Small molecule inhibitors of hantavirus infection. Academic Article uri icon

start page

  • 7085

end page

  • 7091

abstract

  • Hantaviruses use ?(v)?(3) integrins on the surface of human host cells as a gateway to invasion, hence compounds that target this receptor may be used as antiviral agents. To accomplish this aim, new peptidomimetic compounds were selected based on similarity to a cyclic peptide known to bind the ?(v)?(3) receptor. This first round of biological screening identified peptidomimetic molecules which were effective hantavirus inhibitors in the low micromolar range, two thousand times more potent than the original cyclic peptide. Pharmacophore models were built to broaden the structural diversity of the second set of compounds screened. Structure-activity relationships (SAR) were drawn from the entire dataset. Further characterization by dose-response studies revealed that three compounds had potency in the nanomolar range. Selectivity assays with a panel of hantaviruses supported the mechanism of inhibition by targeting the ?(v)?(3) receptor, through the ?(3) integrin.Copyright © 2010. Published by Elsevier Ltd.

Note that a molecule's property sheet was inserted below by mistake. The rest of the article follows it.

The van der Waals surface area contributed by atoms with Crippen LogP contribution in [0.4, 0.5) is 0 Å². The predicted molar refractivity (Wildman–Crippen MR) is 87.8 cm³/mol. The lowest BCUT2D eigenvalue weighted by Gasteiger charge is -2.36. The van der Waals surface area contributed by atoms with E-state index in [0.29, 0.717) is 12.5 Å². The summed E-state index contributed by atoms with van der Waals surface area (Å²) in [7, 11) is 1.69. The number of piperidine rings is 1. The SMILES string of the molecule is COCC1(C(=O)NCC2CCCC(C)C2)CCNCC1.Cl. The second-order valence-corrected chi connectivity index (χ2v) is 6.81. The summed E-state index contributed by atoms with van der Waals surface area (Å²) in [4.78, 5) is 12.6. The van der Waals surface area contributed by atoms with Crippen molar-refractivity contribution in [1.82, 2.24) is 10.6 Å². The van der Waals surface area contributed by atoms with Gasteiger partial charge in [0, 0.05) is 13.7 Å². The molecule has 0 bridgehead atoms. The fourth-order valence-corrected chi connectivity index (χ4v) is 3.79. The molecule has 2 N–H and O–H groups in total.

date/time value

  • 2010
  • 2010

Digital Object Identifier (DOI)

  • 10.1016/j.bmcl.2010.09.092

PubMed Identifier

  • 20951038

volume

  • 20

number

  • 23

keywords

  • Dose-Response Relationship, Drug
  • Hantavirus
  • Hantavirus Infections
  • Humans
  • Integrin alphaVbeta3
  • Integrin beta3
  • Peptides, Cyclic
  • Structure-Activity Relationship